CHARLOTTE — North Carolina's biggest city is looking at ways to boost growth by attracting new immigrants to the United States, a move some complain would include welcoming people living in the country illegally.
The Charlotte City Council created a group last fall to study what other cities are doing to encourage immigrants to start businesses and get involved in civic life, though other cities have not yet proved whether those policies work.
The task force of economists, school leaders, law-enforcement officers and business representatives meets Thursday and holds its first public listening session next weekend. The end result of the yearlong study will be a series of recommendations to council members that could help immigrant families, co-chair Emily Zimmern said.
"It's about the economic and social benefits of being immigrant friendly," Zimmern said. "Addressing the broader issue of immigration reform is not what we're asked to address."
Cities that already are trying more immigrant-friendly policies include Detroit, Louisville, Ky.,, St. Louis and Nashville, Tenn. In 2012, Nashville had the fastest-growing immigrant population of any American city, with 12 percent of its population born outside the United States. Nearly half were recent immigrants who entered the country since 2000.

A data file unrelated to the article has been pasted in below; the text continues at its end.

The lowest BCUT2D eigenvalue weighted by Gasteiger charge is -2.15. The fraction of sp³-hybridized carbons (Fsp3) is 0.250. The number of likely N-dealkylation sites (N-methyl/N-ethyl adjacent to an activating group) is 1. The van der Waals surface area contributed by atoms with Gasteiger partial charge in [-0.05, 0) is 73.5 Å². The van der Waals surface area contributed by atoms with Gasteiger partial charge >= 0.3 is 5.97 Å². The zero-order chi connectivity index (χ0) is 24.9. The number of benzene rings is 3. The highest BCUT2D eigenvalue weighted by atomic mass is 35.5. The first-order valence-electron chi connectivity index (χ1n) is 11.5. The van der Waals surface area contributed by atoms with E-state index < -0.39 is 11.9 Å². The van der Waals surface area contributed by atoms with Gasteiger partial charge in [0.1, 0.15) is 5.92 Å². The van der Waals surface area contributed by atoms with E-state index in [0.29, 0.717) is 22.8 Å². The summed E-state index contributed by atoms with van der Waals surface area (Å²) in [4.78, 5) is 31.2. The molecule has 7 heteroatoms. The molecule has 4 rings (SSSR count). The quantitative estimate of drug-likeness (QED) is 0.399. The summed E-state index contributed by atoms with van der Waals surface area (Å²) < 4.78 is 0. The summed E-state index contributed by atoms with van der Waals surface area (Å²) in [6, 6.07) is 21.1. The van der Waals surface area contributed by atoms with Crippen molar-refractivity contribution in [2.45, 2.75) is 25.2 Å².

But the head of a North Carolina group demanding tougher enforcement of immigration laws said Charlotte officials seem as eager to entice people in the country illegally as legal immigrants.
"There is no problem embracing legal immigrants in this country, so what are they trying to fix?" said Ron Woodard of NC Listen. "What this committee is trying to do is lump legal with illegal immigrants together as if they were one and the same."
The city could help immigrants by hiring more government employees who are bilingual, said Manolo Betancur, who is from Colombia.
He and his wife, Zhenia Martinez of Mexico, run Las Delicias Bakery. Betancur operates a second business that picks up people from bars and chauffeurs them and their car home. Betancur said he works up to 80 hours a week, long hours which can be typical for immigrants.
"Americans don't realize they are getting the best of people from foreign countries, because hard-working people are the ones who come to make a better life. The lazy people don't want to leave their countries," Betancur said.